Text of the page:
By 2020, you’ll be living in a more sustainable community, even if you don’t know it. Market forces more powerful than eco-ethics or energy policies are driving the makeover of towns and cities into pockets of walkable neighborhoods with varied retail and residential uses in close proximity, transforming both urban and suburban landscapes. In short, suburban dormitory neighborhoods have become less desirable, and downtown neighborhoods are the new American dream.
To compete with resurgent inner cities, the suburbs are developing their own versions of an urban core where park-and-shop malls once stood. By 2020, this urban retrofit should be under construction throughout the U.S. By 2030, most of us will live in places that look a lot like Europe, with discernible local character and a defined center of commerce that serves as the nexus for community life.
Of course, outspoken detractors exist, and to an alarming degree the notion of walkable communities has become a political issue that pits rural conservatives against urban progressives. But by and large, the argument has been won through the economic success of walkable urban centers, which has motivated cash-strapped cities to support the creation of new lifestyle centers that recreate the urban experience.
The first towns to turn toward urban retrofit for tax revenue include neighborhoods in what Christopher Leinberger, 2012 Vision 2020 Sustainable Communities chair, would describe as the primary concentric ring of suburban development. Areas immediately adjacent to a competing metropolis are included in this range, such as Wheat Ridge, Colo. This city just outside of Denver, which has recently transformed a major traffic artery lined with vacant storefronts and narrow sidewalks into a revived Main Street that draws commuters to, rather than through, the heart of town.
The city began with a vision. “In the year 2030, people of all ages and abilities live, work, learn, shop, and play along 38th Avenue,” asserted the city’s planning document for the 38th Avenue Corridor Plan, which was adopted in October 2011. Using a low-cost approach, the city put the corridor on a “road diet” in the summer of 2012 by reducing the number of thru-traffic lanes from four to two. The diet created several benefits to the corridor, including a more attractive, pedestrian-friendly environment, reduced traffic speeds, increased safety, and sought-after economic benefits by attracting new businesses. The project has become the catalyst for a wider, revitalization strategy strongly focused on creating multiple, community-focused hubs–or mini downtowns—within what was once a sprawling Denver suburb.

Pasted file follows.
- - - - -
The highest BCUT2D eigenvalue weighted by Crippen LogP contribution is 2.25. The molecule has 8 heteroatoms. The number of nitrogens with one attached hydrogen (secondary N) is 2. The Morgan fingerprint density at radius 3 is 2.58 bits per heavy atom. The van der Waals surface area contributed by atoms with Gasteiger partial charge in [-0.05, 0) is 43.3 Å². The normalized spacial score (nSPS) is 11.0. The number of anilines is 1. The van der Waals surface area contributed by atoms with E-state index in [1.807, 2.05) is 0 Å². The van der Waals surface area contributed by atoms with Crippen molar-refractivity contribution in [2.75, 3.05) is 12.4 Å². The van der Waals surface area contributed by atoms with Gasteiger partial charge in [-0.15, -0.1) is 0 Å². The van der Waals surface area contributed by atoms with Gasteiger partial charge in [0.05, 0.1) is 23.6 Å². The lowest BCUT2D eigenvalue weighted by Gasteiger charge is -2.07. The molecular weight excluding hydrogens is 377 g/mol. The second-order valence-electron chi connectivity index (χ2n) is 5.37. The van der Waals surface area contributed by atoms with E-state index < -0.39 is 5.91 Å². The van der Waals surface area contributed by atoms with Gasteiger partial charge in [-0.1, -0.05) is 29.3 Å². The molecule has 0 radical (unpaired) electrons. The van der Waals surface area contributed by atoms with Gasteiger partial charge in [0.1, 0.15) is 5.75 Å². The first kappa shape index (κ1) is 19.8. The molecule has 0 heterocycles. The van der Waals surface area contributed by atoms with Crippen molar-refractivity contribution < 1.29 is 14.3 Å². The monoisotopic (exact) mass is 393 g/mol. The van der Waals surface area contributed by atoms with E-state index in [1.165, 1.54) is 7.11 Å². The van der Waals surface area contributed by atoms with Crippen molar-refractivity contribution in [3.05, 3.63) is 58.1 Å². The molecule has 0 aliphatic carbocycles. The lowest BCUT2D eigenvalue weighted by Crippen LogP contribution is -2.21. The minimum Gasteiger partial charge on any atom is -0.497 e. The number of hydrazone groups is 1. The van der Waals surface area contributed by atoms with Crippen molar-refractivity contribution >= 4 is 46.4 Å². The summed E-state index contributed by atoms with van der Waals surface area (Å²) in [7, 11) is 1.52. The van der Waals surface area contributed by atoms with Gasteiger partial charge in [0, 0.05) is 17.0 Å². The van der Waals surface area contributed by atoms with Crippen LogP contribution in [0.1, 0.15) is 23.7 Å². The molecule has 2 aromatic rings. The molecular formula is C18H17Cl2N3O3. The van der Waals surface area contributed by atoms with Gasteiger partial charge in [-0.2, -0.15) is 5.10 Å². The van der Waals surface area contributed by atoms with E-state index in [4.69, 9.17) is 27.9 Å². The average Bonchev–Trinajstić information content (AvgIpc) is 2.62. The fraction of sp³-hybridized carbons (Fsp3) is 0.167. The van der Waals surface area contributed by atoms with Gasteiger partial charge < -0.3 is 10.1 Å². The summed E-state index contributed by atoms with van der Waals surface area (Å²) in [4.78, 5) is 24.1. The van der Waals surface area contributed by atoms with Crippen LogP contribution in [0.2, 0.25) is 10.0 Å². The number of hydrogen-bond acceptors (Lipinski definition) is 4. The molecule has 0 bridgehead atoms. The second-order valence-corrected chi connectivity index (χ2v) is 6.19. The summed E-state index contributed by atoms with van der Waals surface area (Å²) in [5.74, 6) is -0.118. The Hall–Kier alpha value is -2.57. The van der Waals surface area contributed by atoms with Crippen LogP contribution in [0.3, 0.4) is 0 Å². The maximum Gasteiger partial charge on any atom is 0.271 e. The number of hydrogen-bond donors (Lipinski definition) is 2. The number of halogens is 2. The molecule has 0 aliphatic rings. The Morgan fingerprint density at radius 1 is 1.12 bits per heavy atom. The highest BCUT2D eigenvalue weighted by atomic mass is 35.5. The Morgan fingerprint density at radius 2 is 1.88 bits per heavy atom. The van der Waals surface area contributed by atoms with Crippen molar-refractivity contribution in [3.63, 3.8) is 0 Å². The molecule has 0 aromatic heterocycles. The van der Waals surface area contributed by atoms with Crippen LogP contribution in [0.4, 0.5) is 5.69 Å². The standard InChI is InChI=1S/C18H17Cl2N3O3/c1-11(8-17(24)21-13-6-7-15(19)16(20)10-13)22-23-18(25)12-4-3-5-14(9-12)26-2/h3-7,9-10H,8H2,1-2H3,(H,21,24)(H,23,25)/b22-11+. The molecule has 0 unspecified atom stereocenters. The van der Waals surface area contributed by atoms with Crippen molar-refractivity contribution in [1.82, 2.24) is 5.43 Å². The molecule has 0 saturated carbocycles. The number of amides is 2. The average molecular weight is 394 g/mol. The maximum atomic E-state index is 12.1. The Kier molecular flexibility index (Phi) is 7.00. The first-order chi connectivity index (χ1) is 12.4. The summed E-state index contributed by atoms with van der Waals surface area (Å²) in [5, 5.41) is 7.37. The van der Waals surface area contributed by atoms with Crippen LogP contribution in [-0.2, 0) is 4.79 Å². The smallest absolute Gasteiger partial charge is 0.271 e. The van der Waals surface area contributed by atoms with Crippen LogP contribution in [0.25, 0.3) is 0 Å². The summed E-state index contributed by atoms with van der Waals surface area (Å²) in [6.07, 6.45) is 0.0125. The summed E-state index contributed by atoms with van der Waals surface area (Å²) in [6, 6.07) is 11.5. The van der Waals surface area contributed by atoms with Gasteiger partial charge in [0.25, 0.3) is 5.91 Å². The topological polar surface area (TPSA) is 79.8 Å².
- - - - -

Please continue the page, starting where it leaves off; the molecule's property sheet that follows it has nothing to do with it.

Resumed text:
Along the same lines, in October, USA Today profiled several small cities that are becoming more cosmopolitan through similar redevelopment efforts. The article’s flagship was Carmel, Ind., a suburb 20 miles north of Indianapolis. The town’s self-described European style redevelopment effort has paid off handsomely, as this year Money magazine ranked it as the best place to live, with low unemployment, excellent schools, arts and culture, nature trails, and a huge community recreation complex. Other urban redevelopment efforts highlighted in the front page feature included towns in Texas, Utah, and Colorado.
The potency of this national shift toward walkable, non-automobile-centric life is both dramatic and historic. Car and single-family home sales have plummeted among the 21-to-34 demographic, an age range that may influence trends for the next two decades. Automakers have had to adjust sales to accommodate fleets of car-sharing services, instead of new car dealerships, and single family home builders are becoming multifamily developers because this cohort of would-be-first-time-home buyers seems to prefer a small apartment in the high-rent district to a discounted mortgage in the suburbs, according to a 2012 Federal Reserve study.
Leinberger’s theory of demand side transformation is the most powerful force working to reduce our nation’s dependence on carbon-based energy. It is perhaps the only force potent enough to make a difference because it is based on human preferences and on what we want to do versus what we ought to do. The market, or demand side strategy, works despite political swings, and has the self-determining economic muscle that makes things happen. There’s no need to set milestones and struggle to achieve them when social trends take over, as proven dramatically in the state of Florida, where Republican Governor Rick Scott turned down $2.4 billion in federal stimulus funding for a high-speed-rail line, only for private investors to step up and build the line themselves. Why? Because the market demands it.